Wednesday, May 31, 2006

American Idol

This is a subject that not many of you probably expect to see on this blog, but those of you that know me know that I have a deep interest in Rock and Roll and Pop Culture.

On American Idol last week, host Ryan Seacrest claimed that the 63.4 million votes in the contest were "more than any president in this country has ever received." This little factoid was spread over the Internet faster than a Britney Spears wedding! (oh, that's bad!)

So let's take a look at what some of us like to call "the truth."

63.4 million votes is quite a lot of votes! In 2004, George W. Bush recieved 62,040,610 votes. John Kerry, 59,028,111. (Source: Wikipedia). By my musician math, that's a total of 121,068,721 votes. Catch my point? That's right - Ryan Seacrest was (gasp!) wrong!!!!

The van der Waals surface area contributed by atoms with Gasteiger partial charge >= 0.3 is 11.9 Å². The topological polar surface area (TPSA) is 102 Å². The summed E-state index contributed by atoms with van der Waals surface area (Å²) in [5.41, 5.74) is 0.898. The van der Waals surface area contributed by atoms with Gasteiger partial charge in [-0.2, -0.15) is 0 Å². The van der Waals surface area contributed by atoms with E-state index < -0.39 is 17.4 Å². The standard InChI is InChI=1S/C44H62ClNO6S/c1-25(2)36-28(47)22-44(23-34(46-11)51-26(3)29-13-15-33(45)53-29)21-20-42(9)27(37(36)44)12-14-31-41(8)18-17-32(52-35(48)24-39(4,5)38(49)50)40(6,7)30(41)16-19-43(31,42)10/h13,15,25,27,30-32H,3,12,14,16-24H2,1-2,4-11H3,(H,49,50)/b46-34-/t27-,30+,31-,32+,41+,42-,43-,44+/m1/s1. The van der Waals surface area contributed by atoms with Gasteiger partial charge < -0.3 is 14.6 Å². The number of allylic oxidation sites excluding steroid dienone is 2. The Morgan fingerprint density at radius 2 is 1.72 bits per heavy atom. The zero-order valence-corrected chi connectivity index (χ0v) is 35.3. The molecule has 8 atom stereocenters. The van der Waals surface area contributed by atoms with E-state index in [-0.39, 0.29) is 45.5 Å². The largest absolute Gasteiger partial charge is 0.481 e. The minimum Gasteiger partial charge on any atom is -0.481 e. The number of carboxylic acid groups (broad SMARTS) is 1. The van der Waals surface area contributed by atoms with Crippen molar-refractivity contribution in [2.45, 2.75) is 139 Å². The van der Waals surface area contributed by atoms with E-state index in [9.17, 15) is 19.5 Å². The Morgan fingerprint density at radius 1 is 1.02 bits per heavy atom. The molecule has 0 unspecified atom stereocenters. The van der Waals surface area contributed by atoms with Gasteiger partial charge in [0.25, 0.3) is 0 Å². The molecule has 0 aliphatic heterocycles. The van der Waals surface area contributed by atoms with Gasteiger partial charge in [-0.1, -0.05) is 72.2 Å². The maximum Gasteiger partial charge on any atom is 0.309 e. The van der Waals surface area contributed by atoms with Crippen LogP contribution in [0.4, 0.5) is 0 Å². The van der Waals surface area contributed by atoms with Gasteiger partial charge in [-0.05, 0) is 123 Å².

In fact, according to Wikipedia, you'd have to go back to 1956 to have fewer than 63 million votes for President. (disclaimer - Wikipedia's 1960 result don't cite the number of votes).

For a far more interesting read, check this out, from the Guardian (UK): Idol speculation by Philip Cowley.

Another Pop entry coming up tomorrow (drone metal - yeah!)

Monday, May 29, 2006

Bar Code Art

Artist Scott Blake creates art from collages of bar codes.

While the site is a bit overly commercial (I suppose fitting well with the commercialism associated with bar codes), I like the portraits. A portrait of Madonna is constructed from bar codes from CDs. A portrait of Arnold Schwartzenegger is constructed from bar codes from movies. There a bunch of others, Andy Warhol included of course.

In addition, Blake offers flip books, images of shows, temporary tattoos, even custom barcodes. The website is well worth exploring, with many interactive elements. I think my favorite might be the images of titles. An ironic commentary on galleries!